Steve Cockram was well into a teaching career he loved. “I thought I would be there forever.” Then, he felt a call to be a pastor. His three years of ministerial training included many practical field placements. Not one of them prepared him to run a nightclub. Today he runs a global transformational consultancy that works with leaders, teams and organizations. He is a charismatic public speaker and recognized expert in the fields of personality, communication, apprenticeship and driving team performance. He is fiercely practical and committed to “Applied Leadership Learning.”
Joanie Connell always liked making things and solving problems and was fascinated by the math and science behind how things work. With her electrical engineering degree from Harvard, Silicon Valley seemed like the perfect place to launch her career. After staying up into the wee hours of the morning debugging circuitry, for days on end, however, she had to face the hard truth…. She earned a doctorate in psychology from UC Berkeley and now specializes in leadership assessment, development and retention for all levels. She is also an executive coach and the author of "Flying Without a Helicopter: How to Prepare Young People for Work and Life."
T. Allen Hanes has a passion for helping entrepreneurs, business owners, authors, speakers and coaches to be bold and position themselves as the go-to person and the authority in their niche. He and his team have created over 600 bestselling authors to date. A retired U.S. Navy photographer and video producer and bestselling author, he loves teaching entrepreneurs and corporate refugees around the globe how to awaken and claim their expertise through publishing and media. He's been widely featured on mainstream media, including CNN, CBS, NBC, Fox and ABC.
Rye Taylor was sitting on a porch swing, listening to complaints about Aunt Eunice’s bunions. His childhood adventures in Africa’s Zambesi River Valley were a distant memory. He realized he’d made a terrible mistake in the trajectory toward his life’s passion. Something had to change. Years later, his motto is: "Build a better business by telling a better story." When he isn’t helping others craft amazing stories, he can be found speaking about storytelling in business and creating his own unforgettable audio at www.ryetaylor.com.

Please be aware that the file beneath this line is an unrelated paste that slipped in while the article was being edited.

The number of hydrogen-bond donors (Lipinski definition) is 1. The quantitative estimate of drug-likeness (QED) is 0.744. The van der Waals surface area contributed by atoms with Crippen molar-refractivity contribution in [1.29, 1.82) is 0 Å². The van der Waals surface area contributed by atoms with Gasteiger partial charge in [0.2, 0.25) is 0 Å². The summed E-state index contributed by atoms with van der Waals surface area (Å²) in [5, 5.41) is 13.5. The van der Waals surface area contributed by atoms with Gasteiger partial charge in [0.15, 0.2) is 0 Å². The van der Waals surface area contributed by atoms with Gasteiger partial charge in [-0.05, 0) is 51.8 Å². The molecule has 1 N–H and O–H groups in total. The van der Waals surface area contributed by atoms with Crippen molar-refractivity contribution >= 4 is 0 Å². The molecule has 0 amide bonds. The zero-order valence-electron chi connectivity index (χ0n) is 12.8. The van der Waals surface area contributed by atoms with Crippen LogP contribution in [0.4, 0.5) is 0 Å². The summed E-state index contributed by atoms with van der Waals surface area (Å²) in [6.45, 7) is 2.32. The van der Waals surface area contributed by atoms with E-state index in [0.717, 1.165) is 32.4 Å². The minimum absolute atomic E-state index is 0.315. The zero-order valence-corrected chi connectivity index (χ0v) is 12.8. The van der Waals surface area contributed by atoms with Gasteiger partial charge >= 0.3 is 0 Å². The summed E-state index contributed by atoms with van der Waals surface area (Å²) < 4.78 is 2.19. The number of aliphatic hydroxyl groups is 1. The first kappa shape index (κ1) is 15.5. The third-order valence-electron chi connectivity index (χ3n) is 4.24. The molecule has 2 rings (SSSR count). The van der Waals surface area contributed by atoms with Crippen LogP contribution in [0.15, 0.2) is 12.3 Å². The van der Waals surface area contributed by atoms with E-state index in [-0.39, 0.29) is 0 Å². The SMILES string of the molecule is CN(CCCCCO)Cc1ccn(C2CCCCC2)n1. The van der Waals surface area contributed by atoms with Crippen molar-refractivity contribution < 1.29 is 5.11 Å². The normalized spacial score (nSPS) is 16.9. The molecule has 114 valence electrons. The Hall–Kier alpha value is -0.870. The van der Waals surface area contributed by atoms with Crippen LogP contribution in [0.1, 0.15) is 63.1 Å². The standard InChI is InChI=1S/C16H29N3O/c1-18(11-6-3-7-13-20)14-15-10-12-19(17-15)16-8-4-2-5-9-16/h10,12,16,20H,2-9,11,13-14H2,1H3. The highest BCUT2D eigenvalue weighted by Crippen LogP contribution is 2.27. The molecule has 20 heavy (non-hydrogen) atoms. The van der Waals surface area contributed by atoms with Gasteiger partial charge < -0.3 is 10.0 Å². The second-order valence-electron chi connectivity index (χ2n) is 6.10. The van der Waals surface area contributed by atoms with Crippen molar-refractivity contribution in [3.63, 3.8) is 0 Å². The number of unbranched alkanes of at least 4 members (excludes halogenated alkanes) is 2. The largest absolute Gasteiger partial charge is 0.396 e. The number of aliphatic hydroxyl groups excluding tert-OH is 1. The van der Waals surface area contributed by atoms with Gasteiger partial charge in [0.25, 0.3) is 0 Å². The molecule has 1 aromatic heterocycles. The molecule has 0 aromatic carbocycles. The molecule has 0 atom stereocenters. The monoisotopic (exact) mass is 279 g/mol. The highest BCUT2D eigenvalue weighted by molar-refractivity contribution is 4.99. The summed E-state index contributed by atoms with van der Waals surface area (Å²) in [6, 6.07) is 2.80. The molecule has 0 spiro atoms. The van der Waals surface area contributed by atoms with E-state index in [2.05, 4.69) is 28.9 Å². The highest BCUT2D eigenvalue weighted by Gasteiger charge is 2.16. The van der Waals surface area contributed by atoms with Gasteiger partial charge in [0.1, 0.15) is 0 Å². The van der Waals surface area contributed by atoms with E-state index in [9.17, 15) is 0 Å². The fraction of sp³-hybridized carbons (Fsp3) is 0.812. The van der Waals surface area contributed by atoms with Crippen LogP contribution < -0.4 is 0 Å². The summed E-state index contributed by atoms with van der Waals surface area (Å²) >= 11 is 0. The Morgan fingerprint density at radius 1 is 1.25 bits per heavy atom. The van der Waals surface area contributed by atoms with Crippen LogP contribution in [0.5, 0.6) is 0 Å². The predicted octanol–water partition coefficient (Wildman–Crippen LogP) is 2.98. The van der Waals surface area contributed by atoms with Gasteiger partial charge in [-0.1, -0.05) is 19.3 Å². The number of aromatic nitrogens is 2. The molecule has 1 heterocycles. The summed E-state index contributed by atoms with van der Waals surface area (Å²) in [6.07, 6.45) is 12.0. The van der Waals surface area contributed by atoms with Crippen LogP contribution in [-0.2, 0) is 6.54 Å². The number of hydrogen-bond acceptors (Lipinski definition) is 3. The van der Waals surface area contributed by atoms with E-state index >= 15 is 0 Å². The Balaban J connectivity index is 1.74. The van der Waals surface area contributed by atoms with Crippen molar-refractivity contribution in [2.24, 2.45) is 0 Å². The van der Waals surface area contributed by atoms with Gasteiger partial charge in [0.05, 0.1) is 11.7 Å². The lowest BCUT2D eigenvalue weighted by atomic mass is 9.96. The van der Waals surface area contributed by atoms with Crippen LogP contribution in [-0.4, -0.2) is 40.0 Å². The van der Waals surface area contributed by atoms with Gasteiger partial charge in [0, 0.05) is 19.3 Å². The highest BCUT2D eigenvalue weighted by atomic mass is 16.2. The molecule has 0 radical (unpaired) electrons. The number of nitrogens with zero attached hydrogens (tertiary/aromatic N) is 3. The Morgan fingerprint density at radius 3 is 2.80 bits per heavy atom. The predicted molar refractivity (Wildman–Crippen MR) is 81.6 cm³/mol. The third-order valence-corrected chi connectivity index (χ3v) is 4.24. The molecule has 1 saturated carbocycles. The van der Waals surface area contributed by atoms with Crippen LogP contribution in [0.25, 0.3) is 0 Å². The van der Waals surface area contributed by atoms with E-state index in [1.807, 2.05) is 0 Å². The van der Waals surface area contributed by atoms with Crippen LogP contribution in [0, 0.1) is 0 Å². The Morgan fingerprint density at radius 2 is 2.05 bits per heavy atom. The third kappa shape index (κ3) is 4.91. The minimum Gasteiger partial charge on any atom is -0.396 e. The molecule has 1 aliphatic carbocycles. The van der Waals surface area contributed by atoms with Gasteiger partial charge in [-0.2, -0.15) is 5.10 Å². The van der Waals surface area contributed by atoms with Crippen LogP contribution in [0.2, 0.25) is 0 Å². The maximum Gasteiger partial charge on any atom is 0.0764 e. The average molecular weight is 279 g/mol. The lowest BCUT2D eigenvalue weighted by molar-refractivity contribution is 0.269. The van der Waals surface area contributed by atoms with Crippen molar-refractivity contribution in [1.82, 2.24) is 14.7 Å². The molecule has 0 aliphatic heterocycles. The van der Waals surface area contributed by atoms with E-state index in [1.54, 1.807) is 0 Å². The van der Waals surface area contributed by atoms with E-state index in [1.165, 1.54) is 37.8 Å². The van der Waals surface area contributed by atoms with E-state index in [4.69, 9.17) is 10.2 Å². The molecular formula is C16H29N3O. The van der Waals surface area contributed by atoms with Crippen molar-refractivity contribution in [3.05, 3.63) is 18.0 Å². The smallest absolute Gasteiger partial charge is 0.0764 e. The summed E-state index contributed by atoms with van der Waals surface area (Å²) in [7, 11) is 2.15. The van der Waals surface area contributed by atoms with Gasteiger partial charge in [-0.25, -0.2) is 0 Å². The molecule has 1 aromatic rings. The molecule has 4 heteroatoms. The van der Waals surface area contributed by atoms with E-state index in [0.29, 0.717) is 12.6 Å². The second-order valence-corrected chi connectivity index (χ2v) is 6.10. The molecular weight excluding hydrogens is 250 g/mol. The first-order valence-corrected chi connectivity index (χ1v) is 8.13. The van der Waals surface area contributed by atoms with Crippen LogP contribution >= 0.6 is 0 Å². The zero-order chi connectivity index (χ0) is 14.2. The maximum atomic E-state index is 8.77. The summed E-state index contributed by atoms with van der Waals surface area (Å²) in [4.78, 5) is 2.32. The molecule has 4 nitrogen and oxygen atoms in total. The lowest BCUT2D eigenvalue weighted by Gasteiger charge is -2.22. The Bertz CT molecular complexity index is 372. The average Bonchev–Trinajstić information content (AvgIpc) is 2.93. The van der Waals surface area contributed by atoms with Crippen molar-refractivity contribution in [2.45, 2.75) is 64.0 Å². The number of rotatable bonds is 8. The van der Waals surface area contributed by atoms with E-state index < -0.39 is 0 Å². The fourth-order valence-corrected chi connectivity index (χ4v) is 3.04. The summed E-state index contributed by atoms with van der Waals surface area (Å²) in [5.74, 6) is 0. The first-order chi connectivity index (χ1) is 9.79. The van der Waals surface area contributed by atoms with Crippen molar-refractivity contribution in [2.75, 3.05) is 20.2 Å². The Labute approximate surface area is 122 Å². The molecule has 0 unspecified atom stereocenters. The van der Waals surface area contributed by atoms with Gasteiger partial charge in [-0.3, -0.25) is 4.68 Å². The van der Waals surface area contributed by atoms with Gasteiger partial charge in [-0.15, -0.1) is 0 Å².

Susan Weeks competed with 2,000 applicants for a coveted programming job at a new Nissan factory in Sunderland, UK. She won one of only two positions offered. The work was challenging but she felt like a square peg in a round hole. When a new start-up hit town, new vistas suddenly emerged. Today she is a busy online implementation specialist, podcast producer and video marketer who helps entrepreneurs create clarity, simplify strategy and tame technology. A single mum, she’s happily settled in a small seaside town on the East Yorkshire Coast of England.
Tom Schwab had completed four years at the U.S. Naval Academy, an outstanding education paid for in full by Uncle Sam. Then, in his senior year he found out that he wasn’t physically qualified to be in the military at all. “My path only makes sense in the rearview mirror.” Today he helps clients break through the noisy digital world to get more web traffic, leads and customer fans. An inbound marketing engineer, his refreshingly different approach focuses on supercharging time-tested strategies.
Melinda Chen loved the world of international sales, dealing with different cultures, wearing elegant business suits into corporate offices. Then she got an opportunity to leave the corporate world and venture out on her own. She had a crucial decision to make. Her decision to become an entrepreneur equipped her with experiences to share with other women. A sales coach today, her company, Women Making Big Sales, allows female entrepreneurs to start connecting and sell to big clients. Her vision is to really inspire female entrepreneurs to dream big, and make their business as big as possible.